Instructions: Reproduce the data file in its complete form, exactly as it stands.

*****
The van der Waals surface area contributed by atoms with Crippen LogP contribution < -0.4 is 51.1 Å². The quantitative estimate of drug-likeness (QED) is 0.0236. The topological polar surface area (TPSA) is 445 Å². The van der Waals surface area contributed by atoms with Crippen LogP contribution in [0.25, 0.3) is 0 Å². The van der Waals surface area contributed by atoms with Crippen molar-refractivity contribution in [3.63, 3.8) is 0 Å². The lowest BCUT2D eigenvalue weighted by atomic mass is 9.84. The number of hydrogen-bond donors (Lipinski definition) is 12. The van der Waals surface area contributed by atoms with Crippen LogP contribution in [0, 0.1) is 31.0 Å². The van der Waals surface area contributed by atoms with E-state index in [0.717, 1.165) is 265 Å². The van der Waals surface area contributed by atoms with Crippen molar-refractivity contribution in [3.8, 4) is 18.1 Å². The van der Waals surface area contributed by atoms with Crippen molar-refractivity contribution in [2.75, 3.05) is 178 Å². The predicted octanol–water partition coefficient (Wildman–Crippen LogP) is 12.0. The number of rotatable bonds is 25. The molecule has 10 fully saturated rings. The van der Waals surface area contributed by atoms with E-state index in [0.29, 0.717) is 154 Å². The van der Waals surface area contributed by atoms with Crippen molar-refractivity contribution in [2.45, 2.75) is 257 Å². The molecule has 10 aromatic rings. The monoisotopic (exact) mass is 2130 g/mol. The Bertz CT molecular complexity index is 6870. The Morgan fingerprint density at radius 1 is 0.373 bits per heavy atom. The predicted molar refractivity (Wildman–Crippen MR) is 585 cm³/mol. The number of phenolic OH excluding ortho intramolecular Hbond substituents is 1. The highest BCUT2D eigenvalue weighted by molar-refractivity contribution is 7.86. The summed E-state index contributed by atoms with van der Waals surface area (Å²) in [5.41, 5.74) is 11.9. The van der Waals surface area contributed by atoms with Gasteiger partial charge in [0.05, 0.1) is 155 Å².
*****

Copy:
The van der Waals surface area contributed by atoms with Crippen LogP contribution < -0.4 is 51.1 Å². The quantitative estimate of drug-likeness (QED) is 0.0236. The topological polar surface area (TPSA) is 445 Å². The van der Waals surface area contributed by atoms with Crippen LogP contribution in [0.25, 0.3) is 0 Å². The van der Waals surface area contributed by atoms with Crippen molar-refractivity contribution in [3.63, 3.8) is 0 Å². The lowest BCUT2D eigenvalue weighted by atomic mass is 9.84. The number of hydrogen-bond donors (Lipinski definition) is 12. The van der Waals surface area contributed by atoms with Crippen LogP contribution in [0, 0.1) is 31.0 Å². The van der Waals surface area contributed by atoms with E-state index in [0.717, 1.165) is 265 Å². The van der Waals surface area contributed by atoms with Crippen molar-refractivity contribution in [3.8, 4) is 18.1 Å². The van der Waals surface area contributed by atoms with Crippen molar-refractivity contribution in [2.75, 3.05) is 178 Å². The predicted octanol–water partition coefficient (Wildman–Crippen LogP) is 12.0. The number of rotatable bonds is 25. The molecule has 10 fully saturated rings. The van der Waals surface area contributed by atoms with E-state index in [0.29, 0.717) is 154 Å². The van der Waals surface area contributed by atoms with Crippen molar-refractivity contribution in [2.45, 2.75) is 257 Å². The molecule has 10 aromatic rings. The monoisotopic (exact) mass is 2130 g/mol. The Bertz CT molecular complexity index is 6870. The Morgan fingerprint density at radius 1 is 0.373 bits per heavy atom. The predicted molar refractivity (Wildman–Crippen MR) is 585 cm³/mol. The number of phenolic OH excluding ortho intramolecular Hbond substituents is 1. The highest BCUT2D eigenvalue weighted by molar-refractivity contribution is 7.86. The summed E-state index contributed by atoms with van der Waals surface area (Å²) in [5.41, 5.74) is 11.9. The van der Waals surface area contributed by atoms with Gasteiger partial charge in [0.05, 0.1) is 155 Å².